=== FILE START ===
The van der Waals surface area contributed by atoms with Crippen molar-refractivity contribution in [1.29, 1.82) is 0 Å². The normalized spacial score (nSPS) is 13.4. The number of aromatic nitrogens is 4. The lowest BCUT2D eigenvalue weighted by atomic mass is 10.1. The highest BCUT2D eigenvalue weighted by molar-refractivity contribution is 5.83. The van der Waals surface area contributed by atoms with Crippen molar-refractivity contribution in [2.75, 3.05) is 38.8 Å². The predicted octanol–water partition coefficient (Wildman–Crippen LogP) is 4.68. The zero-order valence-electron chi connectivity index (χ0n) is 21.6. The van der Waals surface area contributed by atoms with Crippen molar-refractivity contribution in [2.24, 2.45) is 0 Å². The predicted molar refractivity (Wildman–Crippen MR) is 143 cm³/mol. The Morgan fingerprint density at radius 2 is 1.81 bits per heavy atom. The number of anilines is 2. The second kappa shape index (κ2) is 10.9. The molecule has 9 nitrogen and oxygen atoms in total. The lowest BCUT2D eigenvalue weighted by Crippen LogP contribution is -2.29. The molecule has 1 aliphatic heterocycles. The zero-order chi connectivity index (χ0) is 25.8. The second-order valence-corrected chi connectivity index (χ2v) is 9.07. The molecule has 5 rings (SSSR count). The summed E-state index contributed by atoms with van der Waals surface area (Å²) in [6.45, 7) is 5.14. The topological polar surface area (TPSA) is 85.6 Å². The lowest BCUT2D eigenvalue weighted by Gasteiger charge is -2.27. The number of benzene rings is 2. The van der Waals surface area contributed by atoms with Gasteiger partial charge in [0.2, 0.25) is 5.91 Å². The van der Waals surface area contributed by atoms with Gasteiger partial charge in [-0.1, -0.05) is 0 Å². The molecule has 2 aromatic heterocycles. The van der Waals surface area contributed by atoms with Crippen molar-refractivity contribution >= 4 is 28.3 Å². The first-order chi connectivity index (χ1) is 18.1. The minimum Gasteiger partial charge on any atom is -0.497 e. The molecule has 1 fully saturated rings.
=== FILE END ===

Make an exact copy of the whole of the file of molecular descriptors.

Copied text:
The van der Waals surface area contributed by atoms with Crippen molar-refractivity contribution in [1.29, 1.82) is 0 Å². The normalized spacial score (nSPS) is 13.4. The number of aromatic nitrogens is 4. The lowest BCUT2D eigenvalue weighted by atomic mass is 10.1. The highest BCUT2D eigenvalue weighted by molar-refractivity contribution is 5.83. The van der Waals surface area contributed by atoms with Crippen molar-refractivity contribution in [2.75, 3.05) is 38.8 Å². The predicted octanol–water partition coefficient (Wildman–Crippen LogP) is 4.68. The zero-order valence-electron chi connectivity index (χ0n) is 21.6. The van der Waals surface area contributed by atoms with Crippen molar-refractivity contribution in [2.24, 2.45) is 0 Å². The predicted molar refractivity (Wildman–Crippen MR) is 143 cm³/mol. The Morgan fingerprint density at radius 2 is 1.81 bits per heavy atom. The number of anilines is 2. The second kappa shape index (κ2) is 10.9. The molecule has 9 nitrogen and oxygen atoms in total. The lowest BCUT2D eigenvalue weighted by Crippen LogP contribution is -2.29. The molecule has 1 aliphatic heterocycles. The zero-order chi connectivity index (χ0) is 25.8. The second-order valence-corrected chi connectivity index (χ2v) is 9.07. The molecule has 5 rings (SSSR count). The summed E-state index contributed by atoms with van der Waals surface area (Å²) in [6.45, 7) is 5.14. The topological polar surface area (TPSA) is 85.6 Å². The lowest BCUT2D eigenvalue weighted by Gasteiger charge is -2.27. The number of benzene rings is 2. The van der Waals surface area contributed by atoms with Gasteiger partial charge in [0.2, 0.25) is 5.91 Å². The van der Waals surface area contributed by atoms with Gasteiger partial charge in [-0.1, -0.05) is 0 Å². The molecule has 2 aromatic heterocycles. The van der Waals surface area contributed by atoms with Crippen molar-refractivity contribution >= 4 is 28.3 Å². The first-order chi connectivity index (χ1) is 18.1. The minimum Gasteiger partial charge on any atom is -0.497 e. The molecule has 1 fully saturated rings.